Ludacris: Strong, Deep, and a Little Brash

I’ve had many great nights dancing out with friends to these tunes, so they are forever in my memory of good-ass nights.

I’m not sure if it’s irony or fate that has me writing about Ludacris just as he’s released new music (“Vitamin D”) and starred in the latest Fast and the Furious movie. When I heard his song “What’s Your Fantasy?” featuring Shawnna, my mom and I were venturing around Memphis. “I want to lick, lick, lick, lick you from your head to your toes” played before my mom changed the station with a quick “They put anything on the radio nowadays.” She was disgusted, but not me.

I was intrigued. The beat was nice and I liked how Shawnna owned her womanhood. (Hindsight is 20/20: I definitely did not feel this way as an 11-year-old.) That’s pretty much the only song I know from Back for the First Time. Then came Word of Mouf, one of my favorites from Ludacris. It had just the right amount of everything, and while it was released in 2001, I didn’t fall in love with it until my high school and college years.

Ludacris’s style was dramatic but smooth. I loved his regular speaking voice—strong, deep, and a little brash—which I’m sure distinguished him on the radio when he was known as DJ Chris Luva. As the South was already becoming a much more dominating force in hip-hop, Ludacris brought us Disturbing the Peace, which gave us party, love, fun, fight, family and gratefulness.

Word of Mouf had all of my favorites: “Rollout,” “Go 2 Sleep,” “She Said,” “Move Bitch,” “Growing Pains,” and “Welcome to Atlanta.” “If you tired be quiet and go to sleep hoe,” he said in the hook. There were many days I chanted those lyrics throughout the house as my mom had gone to one of her numerous evening meetings. The lines were always followed by “I’m doing a hundred on the highway/ So if you do the speed limit, get the f**k outta my way/ I’m D.U.I., hardly ever caught sober and you abouts to get ran the f**k over/ Move bitch, get out the way.”

Admittedly, I love an aggressive song and to belt it out at the top of my lungs after a hard day’s work or getting caught in Nashville traffic. Songs like this are a form of therapy for me. With each lyric, I take out my frustration, and instantly, feel relief especially on those days when yoga just isn’t enough.

Chicken-n-Beer was the next LP Ludacris released, and it boasted summer classics: “Stand Up” and “P-Poppin’.” He also gave us a sultry smash with “Splash Waterfalls,” which tells the story of two lovers romantically and explicitly.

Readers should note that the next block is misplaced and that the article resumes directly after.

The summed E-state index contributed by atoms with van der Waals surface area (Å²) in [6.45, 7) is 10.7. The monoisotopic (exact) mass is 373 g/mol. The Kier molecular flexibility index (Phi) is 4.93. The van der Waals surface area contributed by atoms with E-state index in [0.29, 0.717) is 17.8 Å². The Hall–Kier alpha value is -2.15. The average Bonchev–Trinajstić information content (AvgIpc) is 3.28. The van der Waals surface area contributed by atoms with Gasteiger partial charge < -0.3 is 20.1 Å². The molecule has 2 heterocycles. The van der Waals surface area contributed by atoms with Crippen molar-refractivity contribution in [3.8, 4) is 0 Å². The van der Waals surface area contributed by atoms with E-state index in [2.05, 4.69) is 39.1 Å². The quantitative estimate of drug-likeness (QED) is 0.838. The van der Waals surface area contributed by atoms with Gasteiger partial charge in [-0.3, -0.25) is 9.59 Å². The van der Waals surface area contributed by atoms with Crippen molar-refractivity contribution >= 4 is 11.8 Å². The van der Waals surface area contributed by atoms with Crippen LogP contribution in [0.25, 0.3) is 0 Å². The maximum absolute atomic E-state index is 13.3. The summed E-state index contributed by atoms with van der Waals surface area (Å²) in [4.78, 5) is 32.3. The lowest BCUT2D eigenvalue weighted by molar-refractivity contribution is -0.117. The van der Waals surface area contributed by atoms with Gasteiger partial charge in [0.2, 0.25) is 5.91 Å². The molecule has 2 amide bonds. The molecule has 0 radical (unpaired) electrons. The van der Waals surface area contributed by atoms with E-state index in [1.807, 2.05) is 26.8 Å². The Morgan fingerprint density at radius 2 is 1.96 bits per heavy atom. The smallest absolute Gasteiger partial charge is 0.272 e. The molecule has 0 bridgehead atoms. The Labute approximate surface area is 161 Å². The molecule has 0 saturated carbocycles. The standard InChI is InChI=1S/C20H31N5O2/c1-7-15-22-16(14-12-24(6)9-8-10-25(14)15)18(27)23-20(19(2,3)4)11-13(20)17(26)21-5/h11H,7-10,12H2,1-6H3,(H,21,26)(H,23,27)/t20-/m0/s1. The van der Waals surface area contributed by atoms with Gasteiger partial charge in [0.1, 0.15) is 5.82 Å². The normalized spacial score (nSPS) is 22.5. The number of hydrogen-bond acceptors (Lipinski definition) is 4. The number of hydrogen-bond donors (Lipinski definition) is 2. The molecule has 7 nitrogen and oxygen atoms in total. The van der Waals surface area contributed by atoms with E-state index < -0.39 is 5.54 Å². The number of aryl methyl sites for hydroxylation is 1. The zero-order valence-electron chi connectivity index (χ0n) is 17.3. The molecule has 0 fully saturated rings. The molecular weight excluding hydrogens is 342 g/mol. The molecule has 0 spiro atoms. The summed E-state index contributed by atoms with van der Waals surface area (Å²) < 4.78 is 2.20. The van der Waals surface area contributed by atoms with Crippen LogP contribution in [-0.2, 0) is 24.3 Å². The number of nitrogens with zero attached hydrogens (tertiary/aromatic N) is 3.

“Whoa! Don’t slip up or get got! (Why not man?)/ I’m comin’ for my number one spot.” I remember this song being a part of Austin Powers and it was always so fun to sing—this, plus “Get Back” and “The Potion” from The Red Light District, an ode to the area of the same name in Amsterdam.

Then there were Release Therapy, Theater of the Mind, and Battle of the Sexes, which featured “Money Maker,” “Runaway Love,” “What Them Girls Like,” “How Low,” “My Chick Bad,” and “Sex Room”—the latter three being my absolute favorites from their composition to the emotions they bring. I’ve had many great nights dancing out with friends to these tunes, so they are forever in my memory of good-ass nights.

Now I would be lying if I said I listened to many albums past this one, even though he’s released at least two since. But outside of his musical contributions, Ludacris has introduced us to the likes of Bobby Valentino, Chingy, Shawnna, Playaz Circle (Tity Boi, now 2 Chainz and Dolla Boy), Shareefa, and Field Mob. I mean, what other rapper has given us such a great roster of talent (excluding Big Boi and Andre 3000)? This is a snapshot of all the great things 2000s-era hip-hop and R&B music blessed us with.

Ludacris, thank you for sharing your diary with us and presenting talented artists that have made their place in history and our hearts. Your energy, resiliency, and growth over time have truly been great things to watch, and that why you’re brown suga. | Ashley White

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